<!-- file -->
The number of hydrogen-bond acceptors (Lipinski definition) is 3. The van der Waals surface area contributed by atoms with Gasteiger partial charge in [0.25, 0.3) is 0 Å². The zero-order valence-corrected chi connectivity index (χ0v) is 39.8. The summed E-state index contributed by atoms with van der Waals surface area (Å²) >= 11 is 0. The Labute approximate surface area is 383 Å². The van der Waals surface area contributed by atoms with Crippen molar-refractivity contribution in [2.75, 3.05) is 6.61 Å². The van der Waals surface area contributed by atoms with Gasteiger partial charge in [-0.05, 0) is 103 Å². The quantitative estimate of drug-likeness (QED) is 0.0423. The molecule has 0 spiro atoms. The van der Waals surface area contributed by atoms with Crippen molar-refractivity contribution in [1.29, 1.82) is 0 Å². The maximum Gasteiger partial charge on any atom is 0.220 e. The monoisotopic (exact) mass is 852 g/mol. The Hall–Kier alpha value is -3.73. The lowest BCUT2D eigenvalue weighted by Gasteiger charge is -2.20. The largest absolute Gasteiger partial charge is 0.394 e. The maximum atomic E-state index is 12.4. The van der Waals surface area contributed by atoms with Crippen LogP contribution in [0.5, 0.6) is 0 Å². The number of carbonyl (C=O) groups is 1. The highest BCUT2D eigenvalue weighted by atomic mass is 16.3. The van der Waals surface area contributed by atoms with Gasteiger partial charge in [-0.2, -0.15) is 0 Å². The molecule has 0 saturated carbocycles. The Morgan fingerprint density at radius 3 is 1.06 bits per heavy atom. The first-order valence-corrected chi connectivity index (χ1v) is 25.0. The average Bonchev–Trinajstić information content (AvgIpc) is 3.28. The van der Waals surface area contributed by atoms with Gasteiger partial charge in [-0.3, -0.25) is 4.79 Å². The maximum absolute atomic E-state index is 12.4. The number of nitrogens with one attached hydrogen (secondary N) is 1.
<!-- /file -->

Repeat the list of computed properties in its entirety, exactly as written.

The number of hydrogen-bond acceptors (Lipinski definition) is 3. The van der Waals surface area contributed by atoms with Gasteiger partial charge in [0.25, 0.3) is 0 Å². The zero-order valence-corrected chi connectivity index (χ0v) is 39.8. The summed E-state index contributed by atoms with van der Waals surface area (Å²) >= 11 is 0. The Labute approximate surface area is 383 Å². The van der Waals surface area contributed by atoms with Crippen molar-refractivity contribution in [2.75, 3.05) is 6.61 Å². The van der Waals surface area contributed by atoms with Gasteiger partial charge in [-0.05, 0) is 103 Å². The quantitative estimate of drug-likeness (QED) is 0.0423. The molecule has 0 spiro atoms. The van der Waals surface area contributed by atoms with Crippen molar-refractivity contribution in [1.29, 1.82) is 0 Å². The maximum Gasteiger partial charge on any atom is 0.220 e. The monoisotopic (exact) mass is 852 g/mol. The Hall–Kier alpha value is -3.73. The lowest BCUT2D eigenvalue weighted by Gasteiger charge is -2.20. The largest absolute Gasteiger partial charge is 0.394 e. The maximum atomic E-state index is 12.4. The van der Waals surface area contributed by atoms with Crippen LogP contribution in [0.5, 0.6) is 0 Å². The number of carbonyl (C=O) groups is 1. The highest BCUT2D eigenvalue weighted by atomic mass is 16.3. The van der Waals surface area contributed by atoms with Gasteiger partial charge in [-0.2, -0.15) is 0 Å². The molecule has 0 saturated carbocycles. The Morgan fingerprint density at radius 3 is 1.06 bits per heavy atom. The first-order valence-corrected chi connectivity index (χ1v) is 25.0. The average Bonchev–Trinajstić information content (AvgIpc) is 3.28. The van der Waals surface area contributed by atoms with Gasteiger partial charge in [-0.3, -0.25) is 4.79 Å². The maximum absolute atomic E-state index is 12.4. The number of nitrogens with one attached hydrogen (secondary N) is 1.